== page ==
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Benzodiazepines for agitation in patients with delirium

selecting the right patient, right time, and right indication

Hui, David

Current Opinion in Supportive and Palliative Care: December 2018 - Volume 12 - Issue 4 - p 489–494
doi: 10.1097/SPC.0000000000000395
END OF LIFE MANAGEMENT: Edited by Gustavo De Simone and Bridget Johnston
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Purpose of review To provide an evidence-based synopsis on the role of benzodiazepines in patients with agitated delirium.

Recent findings Existing evidence supports the use of benzodiazepines in two specific delirium settings: persistent agitation in patients with terminal delirium and delirium tremens. In the setting of terminal delirium, the goal of care is to maximize comfort, recognizing that patients are unlikely to recover from their delirium. A recent randomized trial suggests that lorazepam in combination with haloperidol as rescue medication was more effective than haloperidol alone for the management of persistent restlessness/agitation in patients with terminal delirium. In patients with refractory agitation, benzodiazepines may be administered as scheduled doses or continuous infusion for palliative sedation. Benzodiazepines also have an established role in management of delirium secondary to alcohol withdrawal. Outside of these two care settings, the role of benzodiazepine remains investigational and clinicians should exercise great caution because of the risks of precipitating or worsening delirium and over-sedation.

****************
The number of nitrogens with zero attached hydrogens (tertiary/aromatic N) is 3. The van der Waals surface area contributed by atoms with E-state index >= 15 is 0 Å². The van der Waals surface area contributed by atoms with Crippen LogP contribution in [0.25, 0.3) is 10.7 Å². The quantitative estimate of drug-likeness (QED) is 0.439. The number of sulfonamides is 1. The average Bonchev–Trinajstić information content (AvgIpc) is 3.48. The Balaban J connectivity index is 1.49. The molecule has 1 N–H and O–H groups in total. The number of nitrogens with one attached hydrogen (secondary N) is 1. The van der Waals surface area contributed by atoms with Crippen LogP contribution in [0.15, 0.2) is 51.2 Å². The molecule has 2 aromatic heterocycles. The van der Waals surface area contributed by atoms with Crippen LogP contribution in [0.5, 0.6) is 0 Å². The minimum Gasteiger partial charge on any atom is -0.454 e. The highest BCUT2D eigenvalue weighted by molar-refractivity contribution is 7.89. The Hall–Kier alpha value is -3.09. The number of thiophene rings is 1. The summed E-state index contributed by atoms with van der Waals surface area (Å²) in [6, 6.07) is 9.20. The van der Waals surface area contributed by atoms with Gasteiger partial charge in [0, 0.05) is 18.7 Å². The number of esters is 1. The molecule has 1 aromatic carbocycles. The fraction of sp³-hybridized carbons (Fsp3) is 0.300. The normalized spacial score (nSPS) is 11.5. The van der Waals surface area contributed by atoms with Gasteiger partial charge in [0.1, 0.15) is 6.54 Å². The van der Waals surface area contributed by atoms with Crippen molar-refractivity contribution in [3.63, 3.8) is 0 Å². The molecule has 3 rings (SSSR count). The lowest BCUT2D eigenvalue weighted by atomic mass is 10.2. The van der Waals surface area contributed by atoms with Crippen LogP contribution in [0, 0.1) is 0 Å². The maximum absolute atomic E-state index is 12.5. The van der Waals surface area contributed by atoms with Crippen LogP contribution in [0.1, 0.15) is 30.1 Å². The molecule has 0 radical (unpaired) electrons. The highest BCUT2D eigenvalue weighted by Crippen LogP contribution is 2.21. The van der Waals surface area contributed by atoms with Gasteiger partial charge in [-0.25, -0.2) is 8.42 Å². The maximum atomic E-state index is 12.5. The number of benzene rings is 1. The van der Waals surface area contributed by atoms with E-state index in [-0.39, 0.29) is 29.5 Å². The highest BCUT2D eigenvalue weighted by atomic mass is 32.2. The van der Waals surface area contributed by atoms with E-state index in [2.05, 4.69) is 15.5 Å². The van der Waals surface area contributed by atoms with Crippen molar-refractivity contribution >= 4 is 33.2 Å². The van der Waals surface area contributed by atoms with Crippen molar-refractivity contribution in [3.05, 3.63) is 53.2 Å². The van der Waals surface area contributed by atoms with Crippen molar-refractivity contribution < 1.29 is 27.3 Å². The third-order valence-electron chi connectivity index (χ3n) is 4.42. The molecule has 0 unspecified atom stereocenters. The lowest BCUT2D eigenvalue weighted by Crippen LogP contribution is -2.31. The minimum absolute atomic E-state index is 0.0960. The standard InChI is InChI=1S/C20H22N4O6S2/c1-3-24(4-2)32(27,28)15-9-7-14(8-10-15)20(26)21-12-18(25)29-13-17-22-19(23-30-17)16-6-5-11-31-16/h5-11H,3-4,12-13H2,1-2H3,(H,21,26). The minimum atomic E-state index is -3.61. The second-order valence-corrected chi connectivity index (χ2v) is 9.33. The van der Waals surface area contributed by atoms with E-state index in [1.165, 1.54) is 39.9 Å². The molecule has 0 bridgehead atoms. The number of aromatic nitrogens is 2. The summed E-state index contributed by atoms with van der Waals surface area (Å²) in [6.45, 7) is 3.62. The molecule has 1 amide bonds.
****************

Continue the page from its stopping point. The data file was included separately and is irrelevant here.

Summary Benzodiazepines are powerful medications associated with considerable risks and benefits. Clinicians may prescribe benzodiazepines skillfully by selecting the right medication at the right dose for the right indication to the right patient at the right time.

Department of Palliative Care, Rehabilitation and Integrative Medicine, MD Anderson Cancer Center, Houston, USA

Correspondence to David Hui, MD, MSc, Department of Palliative Care, Rehabilitation and Integrative Medicine, Unit 1414, University of Texas MD Anderson Cancer Center, 1515 Holcombe Boulevard, Houston, TX 77030, USA. Tel: +1 713 792 6258; fax: +1 713 792 6092; e-mail: dhui@mdanderson.org

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